Image_2_Identification of Shared Genes and Pathways in Periodontitis and Type 2 Diabetes by Bioinformatics Analysis.tif
It is well known that the presence of diabetes significantly affects the progression of periodontitis and that periodontitis has negative effects on diabetes and diabetes-related complications. Although this two-way relationship between type 2 diabetes and periodontitis could be understood through experimental and clinical studies, information on common genetic factors would be more useful for the understanding of both diseases and the development of treatment strategies.Materials and Methods
Gene expression data for periodontitis and type 2 diabetes were obtained from the Gene Expression Omnibus database. After preprocessing of data to reduce heterogeneity, differentially expressed genes (DEGs) between disease and normal tissue were identified using a linear regression model package. Gene ontology and Kyoto encyclopedia of genes and genome pathway enrichment analyses were conducted using R package ‘vsn’. A protein-protein interaction network was constructed using the search tool for the retrieval of the interacting genes database. We used molecular complex detection for optimal module selection. CytoHubba was used to identify the highest linkage hub gene in the network.Results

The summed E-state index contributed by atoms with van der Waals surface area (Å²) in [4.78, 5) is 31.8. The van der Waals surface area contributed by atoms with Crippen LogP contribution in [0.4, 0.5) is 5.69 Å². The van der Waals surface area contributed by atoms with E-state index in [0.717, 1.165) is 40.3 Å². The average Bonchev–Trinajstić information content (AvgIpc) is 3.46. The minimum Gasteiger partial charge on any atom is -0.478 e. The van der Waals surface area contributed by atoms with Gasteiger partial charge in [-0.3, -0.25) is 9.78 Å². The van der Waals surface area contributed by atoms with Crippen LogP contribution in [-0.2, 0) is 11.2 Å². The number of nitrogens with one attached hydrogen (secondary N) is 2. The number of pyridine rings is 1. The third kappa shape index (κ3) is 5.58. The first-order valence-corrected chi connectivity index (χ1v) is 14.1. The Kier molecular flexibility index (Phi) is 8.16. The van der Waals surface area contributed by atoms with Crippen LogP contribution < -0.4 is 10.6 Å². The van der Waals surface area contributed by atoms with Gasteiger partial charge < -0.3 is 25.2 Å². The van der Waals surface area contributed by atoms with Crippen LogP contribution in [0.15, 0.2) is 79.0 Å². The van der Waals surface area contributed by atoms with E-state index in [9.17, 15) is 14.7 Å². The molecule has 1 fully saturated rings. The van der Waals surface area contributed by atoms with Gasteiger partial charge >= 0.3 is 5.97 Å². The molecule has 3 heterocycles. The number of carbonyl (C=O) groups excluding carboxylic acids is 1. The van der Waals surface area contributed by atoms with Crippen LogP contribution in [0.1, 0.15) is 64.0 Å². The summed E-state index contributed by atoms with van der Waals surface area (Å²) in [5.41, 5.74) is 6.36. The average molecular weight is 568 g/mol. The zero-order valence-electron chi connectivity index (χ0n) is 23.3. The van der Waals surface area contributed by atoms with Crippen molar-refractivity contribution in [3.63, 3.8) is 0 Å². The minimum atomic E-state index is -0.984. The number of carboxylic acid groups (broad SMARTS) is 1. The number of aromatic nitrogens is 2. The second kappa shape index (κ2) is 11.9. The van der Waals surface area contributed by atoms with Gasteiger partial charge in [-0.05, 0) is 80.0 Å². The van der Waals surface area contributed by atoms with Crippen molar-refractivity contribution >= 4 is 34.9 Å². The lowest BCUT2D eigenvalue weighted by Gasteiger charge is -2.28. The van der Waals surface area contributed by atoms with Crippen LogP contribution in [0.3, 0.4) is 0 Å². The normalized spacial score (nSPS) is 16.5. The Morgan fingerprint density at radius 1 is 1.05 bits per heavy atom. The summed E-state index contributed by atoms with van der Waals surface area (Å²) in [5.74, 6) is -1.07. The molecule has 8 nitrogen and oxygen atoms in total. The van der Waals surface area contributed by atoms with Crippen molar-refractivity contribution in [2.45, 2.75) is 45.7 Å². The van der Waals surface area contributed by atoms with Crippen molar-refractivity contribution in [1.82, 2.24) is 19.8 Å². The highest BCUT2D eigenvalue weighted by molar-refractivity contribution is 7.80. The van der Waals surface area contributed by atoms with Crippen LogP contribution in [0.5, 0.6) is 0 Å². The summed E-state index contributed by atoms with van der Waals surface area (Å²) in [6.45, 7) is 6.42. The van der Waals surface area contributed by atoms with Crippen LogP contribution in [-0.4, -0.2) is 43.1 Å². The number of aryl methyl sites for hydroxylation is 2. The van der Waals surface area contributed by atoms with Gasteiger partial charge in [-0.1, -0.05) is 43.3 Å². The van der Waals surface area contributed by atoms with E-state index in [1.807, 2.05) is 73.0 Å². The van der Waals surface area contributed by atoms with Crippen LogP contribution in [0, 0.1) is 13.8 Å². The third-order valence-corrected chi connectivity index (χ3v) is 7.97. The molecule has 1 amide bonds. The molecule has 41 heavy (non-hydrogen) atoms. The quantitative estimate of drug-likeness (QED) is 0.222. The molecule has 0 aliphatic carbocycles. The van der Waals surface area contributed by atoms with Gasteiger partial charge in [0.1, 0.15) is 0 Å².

We identified 152 commonly DEGs, including 125 upregulated and 27 downregulated genes. Through common DEGs, we constructed a protein-protein interaction and identified highly connected hub genes. The hub genes were up-regulated in both diseases and were most significantly enriched in the Fc gamma R-mediated phagocytosis pathway.Discussion
We have identified three up-regulated genes involved in Fc gamma receptor-mediated phagocytosis, and these genes could be potential therapeutic targets in patients with periodontitis and type 2 diabetes.